For over the past eight years, I have spent time utilizing my personal narrative and Nebraska-based farm imagery to develop a process I created called Soundstitching. Soundstitching is an interdisciplinary multimedia project that transforms color from a hand-stitched image into a musical composition that can be interpreted by a musician
and/or performance artist.

The result is a combination of three forms of art into one collaborative, multisensory experience. During this current pandemic crisis, I have not been able to travel back to Nebraska or prepare to present or perform my work in exhibitions as I normally would at this time of the year. This homebound situation has allowed me the time to focus on my Florida narrative, and after living in Sarasota for over 10 years, I have begun to accumulate imagery that I am attracted to or have developed a history that pertains to my relationship with Florida. I have greatly admired the grounds of the John & Mable Ringling Museum of Art and it saddens me that we are in a situation where we cannot enjoy public places without the fears of putting ourselves or others in harm’s way of contracting or spreading this virus. I fear for the future of institutions that provide the public educational opportunities and platforms for artists like myself to communicate and share our work with our community.

Mable’s Rose Garden has been a place that I find to be beautiful, welcoming and intriguing. I have begun hand-stitching and translating a number of the roses into music compositions to satisfy my visions and curiosities as to what these flowers will sound like and look like through a collaborative, site-based performance involving multiple instrumentation and interpretive dancers. My curiosities do not stop with the rose garden, but carry on into the permanent collection of paintings where you will find more floral arrangements that are symbolically represented and presented through a narration of art history and visual literacy. I am in the process of stitching flowers found in works such as Portrait of a Young Lady by Isaack Luttichuys c. 1663, and Noël-Nicolas Coypel’s painting from 1731 titled Louise Élisabeth, Madame la Princesse de Conti, as Venus.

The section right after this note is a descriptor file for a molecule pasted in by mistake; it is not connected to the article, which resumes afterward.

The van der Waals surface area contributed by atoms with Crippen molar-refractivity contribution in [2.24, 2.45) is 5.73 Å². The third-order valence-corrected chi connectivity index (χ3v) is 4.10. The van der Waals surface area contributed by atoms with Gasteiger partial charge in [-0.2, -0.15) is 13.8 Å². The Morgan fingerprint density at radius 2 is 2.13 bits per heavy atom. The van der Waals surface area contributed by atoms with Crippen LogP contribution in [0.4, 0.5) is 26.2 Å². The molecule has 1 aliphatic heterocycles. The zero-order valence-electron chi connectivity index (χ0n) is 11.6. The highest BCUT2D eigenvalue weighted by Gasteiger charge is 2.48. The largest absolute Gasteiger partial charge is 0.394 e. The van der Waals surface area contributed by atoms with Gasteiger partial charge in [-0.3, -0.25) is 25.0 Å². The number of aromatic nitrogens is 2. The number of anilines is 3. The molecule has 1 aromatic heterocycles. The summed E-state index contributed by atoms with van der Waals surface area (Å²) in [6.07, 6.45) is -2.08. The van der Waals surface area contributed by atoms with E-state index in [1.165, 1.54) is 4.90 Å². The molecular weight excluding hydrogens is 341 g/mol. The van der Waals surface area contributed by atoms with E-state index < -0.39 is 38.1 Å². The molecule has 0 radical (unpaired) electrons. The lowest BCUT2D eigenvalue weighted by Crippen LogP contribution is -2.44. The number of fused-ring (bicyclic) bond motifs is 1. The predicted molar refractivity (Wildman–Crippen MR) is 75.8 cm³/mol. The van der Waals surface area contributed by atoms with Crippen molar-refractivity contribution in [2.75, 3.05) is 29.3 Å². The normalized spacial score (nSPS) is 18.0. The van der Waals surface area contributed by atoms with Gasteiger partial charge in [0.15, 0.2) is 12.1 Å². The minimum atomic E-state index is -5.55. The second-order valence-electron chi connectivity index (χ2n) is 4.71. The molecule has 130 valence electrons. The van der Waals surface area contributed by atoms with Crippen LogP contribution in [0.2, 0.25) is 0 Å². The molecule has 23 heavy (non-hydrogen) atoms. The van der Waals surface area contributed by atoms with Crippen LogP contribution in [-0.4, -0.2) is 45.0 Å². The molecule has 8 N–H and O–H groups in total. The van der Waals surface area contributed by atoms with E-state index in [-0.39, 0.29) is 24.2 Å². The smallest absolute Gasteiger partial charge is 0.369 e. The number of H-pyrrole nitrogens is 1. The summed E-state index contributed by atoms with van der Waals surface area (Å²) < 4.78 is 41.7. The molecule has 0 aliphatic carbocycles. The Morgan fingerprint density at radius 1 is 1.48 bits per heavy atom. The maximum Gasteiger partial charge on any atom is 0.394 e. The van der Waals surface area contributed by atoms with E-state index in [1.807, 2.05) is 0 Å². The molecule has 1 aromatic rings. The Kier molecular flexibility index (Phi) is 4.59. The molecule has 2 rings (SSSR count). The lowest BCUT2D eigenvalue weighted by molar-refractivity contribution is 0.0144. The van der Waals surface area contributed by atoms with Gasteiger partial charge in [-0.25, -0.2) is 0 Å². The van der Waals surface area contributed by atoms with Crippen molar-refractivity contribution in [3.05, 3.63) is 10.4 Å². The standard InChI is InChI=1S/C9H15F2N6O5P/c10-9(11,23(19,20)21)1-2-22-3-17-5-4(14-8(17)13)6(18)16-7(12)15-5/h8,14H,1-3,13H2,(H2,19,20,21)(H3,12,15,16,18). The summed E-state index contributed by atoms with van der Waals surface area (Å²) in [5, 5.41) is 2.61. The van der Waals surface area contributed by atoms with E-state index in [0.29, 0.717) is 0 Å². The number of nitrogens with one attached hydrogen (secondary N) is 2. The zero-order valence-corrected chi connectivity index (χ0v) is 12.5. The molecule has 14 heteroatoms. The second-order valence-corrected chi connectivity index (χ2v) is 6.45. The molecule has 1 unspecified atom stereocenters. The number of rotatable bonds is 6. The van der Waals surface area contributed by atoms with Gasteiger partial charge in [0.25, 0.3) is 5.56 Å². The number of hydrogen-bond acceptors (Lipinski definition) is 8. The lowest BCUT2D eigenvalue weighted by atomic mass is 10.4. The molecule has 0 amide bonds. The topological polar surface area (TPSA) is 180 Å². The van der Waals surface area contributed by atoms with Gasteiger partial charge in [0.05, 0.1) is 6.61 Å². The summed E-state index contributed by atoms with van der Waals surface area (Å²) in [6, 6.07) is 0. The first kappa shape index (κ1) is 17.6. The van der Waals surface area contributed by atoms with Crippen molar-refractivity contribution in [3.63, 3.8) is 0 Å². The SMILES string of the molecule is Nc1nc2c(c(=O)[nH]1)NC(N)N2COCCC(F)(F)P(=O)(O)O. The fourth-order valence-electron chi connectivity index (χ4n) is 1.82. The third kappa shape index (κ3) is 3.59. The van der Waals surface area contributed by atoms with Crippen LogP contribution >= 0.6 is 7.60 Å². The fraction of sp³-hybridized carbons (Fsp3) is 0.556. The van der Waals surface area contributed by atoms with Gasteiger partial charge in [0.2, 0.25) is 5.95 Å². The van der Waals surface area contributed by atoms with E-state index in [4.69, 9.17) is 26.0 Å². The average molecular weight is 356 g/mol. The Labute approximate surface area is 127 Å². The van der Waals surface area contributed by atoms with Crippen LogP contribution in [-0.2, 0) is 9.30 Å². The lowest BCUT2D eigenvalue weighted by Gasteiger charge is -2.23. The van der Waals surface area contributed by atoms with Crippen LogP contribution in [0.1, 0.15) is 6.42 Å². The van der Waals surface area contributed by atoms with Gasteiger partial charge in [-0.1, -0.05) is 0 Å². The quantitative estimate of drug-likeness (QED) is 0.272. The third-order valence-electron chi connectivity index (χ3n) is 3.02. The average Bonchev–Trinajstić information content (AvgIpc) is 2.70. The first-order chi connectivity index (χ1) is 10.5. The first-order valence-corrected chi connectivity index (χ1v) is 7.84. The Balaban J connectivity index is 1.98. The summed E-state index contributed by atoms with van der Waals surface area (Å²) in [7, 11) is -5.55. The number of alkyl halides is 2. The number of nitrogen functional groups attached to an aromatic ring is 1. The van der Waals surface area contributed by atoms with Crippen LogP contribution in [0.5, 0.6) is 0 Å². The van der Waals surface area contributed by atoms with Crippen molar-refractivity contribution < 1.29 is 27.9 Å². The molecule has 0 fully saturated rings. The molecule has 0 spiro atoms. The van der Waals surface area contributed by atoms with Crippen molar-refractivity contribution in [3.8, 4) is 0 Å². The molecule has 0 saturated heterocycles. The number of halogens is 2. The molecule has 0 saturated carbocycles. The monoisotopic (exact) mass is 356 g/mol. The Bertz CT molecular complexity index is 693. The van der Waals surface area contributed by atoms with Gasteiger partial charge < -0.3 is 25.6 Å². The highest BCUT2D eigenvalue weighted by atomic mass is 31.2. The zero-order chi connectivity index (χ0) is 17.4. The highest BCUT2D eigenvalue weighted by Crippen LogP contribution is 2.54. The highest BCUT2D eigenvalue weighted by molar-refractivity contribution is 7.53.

It excites me greatly to provide another way for these monumental paintings to communicate in our current time. These tapestry works reflect the use of interdisciplinary processes to actualize my curiosities of color, form and sound through experimenting with an array of different mediums, while also giving a contemporary voice to Mable’s Rose Garden and parts of the masterworks that may not have been given their due or an opportunity to communicate in a contemporary, performative manner. SRQ